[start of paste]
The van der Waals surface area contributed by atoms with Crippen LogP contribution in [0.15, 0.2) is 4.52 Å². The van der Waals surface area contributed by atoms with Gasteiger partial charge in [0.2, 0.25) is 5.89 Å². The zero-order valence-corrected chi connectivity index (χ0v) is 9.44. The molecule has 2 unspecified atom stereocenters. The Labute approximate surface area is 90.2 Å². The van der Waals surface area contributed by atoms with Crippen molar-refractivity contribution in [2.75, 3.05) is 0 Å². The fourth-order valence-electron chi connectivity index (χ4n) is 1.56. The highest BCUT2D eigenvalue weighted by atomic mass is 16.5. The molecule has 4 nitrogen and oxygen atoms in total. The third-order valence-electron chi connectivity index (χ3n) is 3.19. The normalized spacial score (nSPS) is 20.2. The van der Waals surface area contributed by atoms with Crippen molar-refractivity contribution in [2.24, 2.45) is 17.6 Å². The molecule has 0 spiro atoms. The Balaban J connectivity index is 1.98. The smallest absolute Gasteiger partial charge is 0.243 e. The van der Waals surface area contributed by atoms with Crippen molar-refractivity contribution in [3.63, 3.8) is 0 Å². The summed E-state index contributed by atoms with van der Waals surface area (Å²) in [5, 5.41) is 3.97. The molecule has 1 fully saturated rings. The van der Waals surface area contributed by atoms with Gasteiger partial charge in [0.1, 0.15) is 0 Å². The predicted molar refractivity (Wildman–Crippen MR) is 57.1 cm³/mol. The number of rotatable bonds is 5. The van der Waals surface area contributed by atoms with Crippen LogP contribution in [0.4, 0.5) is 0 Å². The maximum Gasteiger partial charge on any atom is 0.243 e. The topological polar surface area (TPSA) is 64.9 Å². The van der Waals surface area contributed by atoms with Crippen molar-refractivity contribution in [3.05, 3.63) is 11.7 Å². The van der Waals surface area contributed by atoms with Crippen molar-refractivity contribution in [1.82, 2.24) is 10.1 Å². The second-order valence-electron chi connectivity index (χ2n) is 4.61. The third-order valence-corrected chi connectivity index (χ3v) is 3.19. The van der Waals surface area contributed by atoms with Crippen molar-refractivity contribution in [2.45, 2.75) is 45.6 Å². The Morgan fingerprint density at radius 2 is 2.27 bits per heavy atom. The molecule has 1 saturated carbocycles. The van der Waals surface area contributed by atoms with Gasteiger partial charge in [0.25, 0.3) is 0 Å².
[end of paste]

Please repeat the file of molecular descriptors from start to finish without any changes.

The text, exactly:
The van der Waals surface area contributed by atoms with Crippen LogP contribution in [0.15, 0.2) is 4.52 Å². The van der Waals surface area contributed by atoms with Gasteiger partial charge in [0.2, 0.25) is 5.89 Å². The zero-order valence-corrected chi connectivity index (χ0v) is 9.44. The molecule has 2 unspecified atom stereocenters. The Labute approximate surface area is 90.2 Å². The van der Waals surface area contributed by atoms with Crippen molar-refractivity contribution in [2.75, 3.05) is 0 Å². The fourth-order valence-electron chi connectivity index (χ4n) is 1.56. The highest BCUT2D eigenvalue weighted by atomic mass is 16.5. The molecule has 4 nitrogen and oxygen atoms in total. The third-order valence-electron chi connectivity index (χ3n) is 3.19. The normalized spacial score (nSPS) is 20.2. The van der Waals surface area contributed by atoms with Crippen molar-refractivity contribution in [2.24, 2.45) is 17.6 Å². The molecule has 0 spiro atoms. The Balaban J connectivity index is 1.98. The smallest absolute Gasteiger partial charge is 0.243 e. The van der Waals surface area contributed by atoms with Crippen molar-refractivity contribution in [3.63, 3.8) is 0 Å². The summed E-state index contributed by atoms with van der Waals surface area (Å²) in [5, 5.41) is 3.97. The molecule has 1 fully saturated rings. The van der Waals surface area contributed by atoms with Gasteiger partial charge in [0.1, 0.15) is 0 Å². The predicted molar refractivity (Wildman–Crippen MR) is 57.1 cm³/mol. The number of rotatable bonds is 5. The van der Waals surface area contributed by atoms with Crippen LogP contribution in [0.4, 0.5) is 0 Å². The maximum Gasteiger partial charge on any atom is 0.243 e. The topological polar surface area (TPSA) is 64.9 Å². The van der Waals surface area contributed by atoms with Crippen molar-refractivity contribution in [3.05, 3.63) is 11.7 Å². The van der Waals surface area contributed by atoms with Crippen molar-refractivity contribution in [1.82, 2.24) is 10.1 Å². The second-order valence-electron chi connectivity index (χ2n) is 4.61. The third-order valence-corrected chi connectivity index (χ3v) is 3.19. The van der Waals surface area contributed by atoms with Crippen molar-refractivity contribution in [2.45, 2.75) is 45.6 Å². The Morgan fingerprint density at radius 2 is 2.27 bits per heavy atom. The molecule has 1 saturated carbocycles. The van der Waals surface area contributed by atoms with Gasteiger partial charge in [0.25, 0.3) is 0 Å².